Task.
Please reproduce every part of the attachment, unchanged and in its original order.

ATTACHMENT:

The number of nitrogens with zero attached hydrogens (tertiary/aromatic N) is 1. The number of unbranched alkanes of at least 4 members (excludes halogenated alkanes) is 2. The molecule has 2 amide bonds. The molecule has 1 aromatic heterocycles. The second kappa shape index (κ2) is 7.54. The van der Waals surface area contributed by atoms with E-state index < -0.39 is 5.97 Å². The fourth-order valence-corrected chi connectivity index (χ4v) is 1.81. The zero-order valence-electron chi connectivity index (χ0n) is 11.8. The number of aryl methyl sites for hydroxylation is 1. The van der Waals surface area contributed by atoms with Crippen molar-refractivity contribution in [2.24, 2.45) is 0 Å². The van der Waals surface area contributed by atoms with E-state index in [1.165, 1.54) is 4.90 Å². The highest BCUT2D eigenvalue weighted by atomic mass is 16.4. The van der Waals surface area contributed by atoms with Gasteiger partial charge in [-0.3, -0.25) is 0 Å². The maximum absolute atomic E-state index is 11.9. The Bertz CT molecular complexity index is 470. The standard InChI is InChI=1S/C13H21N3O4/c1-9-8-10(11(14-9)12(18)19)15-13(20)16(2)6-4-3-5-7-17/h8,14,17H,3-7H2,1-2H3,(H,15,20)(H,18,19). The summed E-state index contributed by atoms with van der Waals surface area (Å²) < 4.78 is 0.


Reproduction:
The number of nitrogens with zero attached hydrogens (tertiary/aromatic N) is 1. The number of unbranched alkanes of at least 4 members (excludes halogenated alkanes) is 2. The molecule has 2 amide bonds. The molecule has 1 aromatic heterocycles. The second kappa shape index (κ2) is 7.54. The van der Waals surface area contributed by atoms with E-state index < -0.39 is 5.97 Å². The fourth-order valence-corrected chi connectivity index (χ4v) is 1.81. The zero-order valence-electron chi connectivity index (χ0n) is 11.8. The number of aryl methyl sites for hydroxylation is 1. The van der Waals surface area contributed by atoms with Crippen molar-refractivity contribution in [2.24, 2.45) is 0 Å². The van der Waals surface area contributed by atoms with E-state index in [1.165, 1.54) is 4.90 Å². The highest BCUT2D eigenvalue weighted by atomic mass is 16.4. The van der Waals surface area contributed by atoms with Gasteiger partial charge in [-0.3, -0.25) is 0 Å². The maximum absolute atomic E-state index is 11.9. The Bertz CT molecular complexity index is 470. The standard InChI is InChI=1S/C13H21N3O4/c1-9-8-10(11(14-9)12(18)19)15-13(20)16(2)6-4-3-5-7-17/h8,14,17H,3-7H2,1-2H3,(H,15,20)(H,18,19). The summed E-state index contributed by atoms with van der Waals surface area (Å²) < 4.78 is 0.